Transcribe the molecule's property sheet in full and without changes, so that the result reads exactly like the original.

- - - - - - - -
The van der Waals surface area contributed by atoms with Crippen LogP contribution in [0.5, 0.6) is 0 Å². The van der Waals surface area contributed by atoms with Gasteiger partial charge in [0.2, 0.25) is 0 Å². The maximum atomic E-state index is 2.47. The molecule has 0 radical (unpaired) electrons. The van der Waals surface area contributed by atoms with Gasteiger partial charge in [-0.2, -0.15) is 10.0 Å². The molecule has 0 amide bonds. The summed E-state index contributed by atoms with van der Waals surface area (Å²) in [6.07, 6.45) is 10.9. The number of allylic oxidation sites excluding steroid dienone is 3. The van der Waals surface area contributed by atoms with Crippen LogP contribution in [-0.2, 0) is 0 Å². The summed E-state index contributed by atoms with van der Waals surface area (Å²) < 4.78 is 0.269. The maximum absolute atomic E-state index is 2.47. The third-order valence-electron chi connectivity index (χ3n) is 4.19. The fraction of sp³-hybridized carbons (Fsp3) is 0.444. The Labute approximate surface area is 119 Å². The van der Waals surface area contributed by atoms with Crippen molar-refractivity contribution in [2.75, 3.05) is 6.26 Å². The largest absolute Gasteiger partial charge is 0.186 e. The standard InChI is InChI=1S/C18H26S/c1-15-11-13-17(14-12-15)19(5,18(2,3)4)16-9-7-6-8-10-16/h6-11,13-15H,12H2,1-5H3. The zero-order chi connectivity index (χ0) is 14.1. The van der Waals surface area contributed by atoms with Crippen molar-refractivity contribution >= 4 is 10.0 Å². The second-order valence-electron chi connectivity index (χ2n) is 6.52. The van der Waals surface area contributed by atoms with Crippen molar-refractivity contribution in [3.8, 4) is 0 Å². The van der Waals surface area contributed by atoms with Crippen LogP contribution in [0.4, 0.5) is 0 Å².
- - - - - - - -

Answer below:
The van der Waals surface area contributed by atoms with Crippen LogP contribution in [0.5, 0.6) is 0 Å². The van der Waals surface area contributed by atoms with Gasteiger partial charge in [0.2, 0.25) is 0 Å². The maximum atomic E-state index is 2.47. The molecule has 0 radical (unpaired) electrons. The van der Waals surface area contributed by atoms with Gasteiger partial charge in [-0.2, -0.15) is 10.0 Å². The molecule has 0 amide bonds. The summed E-state index contributed by atoms with van der Waals surface area (Å²) in [6.07, 6.45) is 10.9. The number of allylic oxidation sites excluding steroid dienone is 3. The van der Waals surface area contributed by atoms with Crippen LogP contribution in [-0.2, 0) is 0 Å². The summed E-state index contributed by atoms with van der Waals surface area (Å²) < 4.78 is 0.269. The maximum absolute atomic E-state index is 2.47. The third-order valence-electron chi connectivity index (χ3n) is 4.19. The fraction of sp³-hybridized carbons (Fsp3) is 0.444. The Labute approximate surface area is 119 Å². The van der Waals surface area contributed by atoms with Crippen molar-refractivity contribution in [2.75, 3.05) is 6.26 Å². The largest absolute Gasteiger partial charge is 0.186 e. The standard InChI is InChI=1S/C18H26S/c1-15-11-13-17(14-12-15)19(5,18(2,3)4)16-9-7-6-8-10-16/h6-11,13-15H,12H2,1-5H3. The zero-order chi connectivity index (χ0) is 14.1. The van der Waals surface area contributed by atoms with Crippen molar-refractivity contribution >= 4 is 10.0 Å². The second-order valence-electron chi connectivity index (χ2n) is 6.52. The van der Waals surface area contributed by atoms with Crippen molar-refractivity contribution in [3.8, 4) is 0 Å². The van der Waals surface area contributed by atoms with Crippen LogP contribution in [0.4, 0.5) is 0 Å².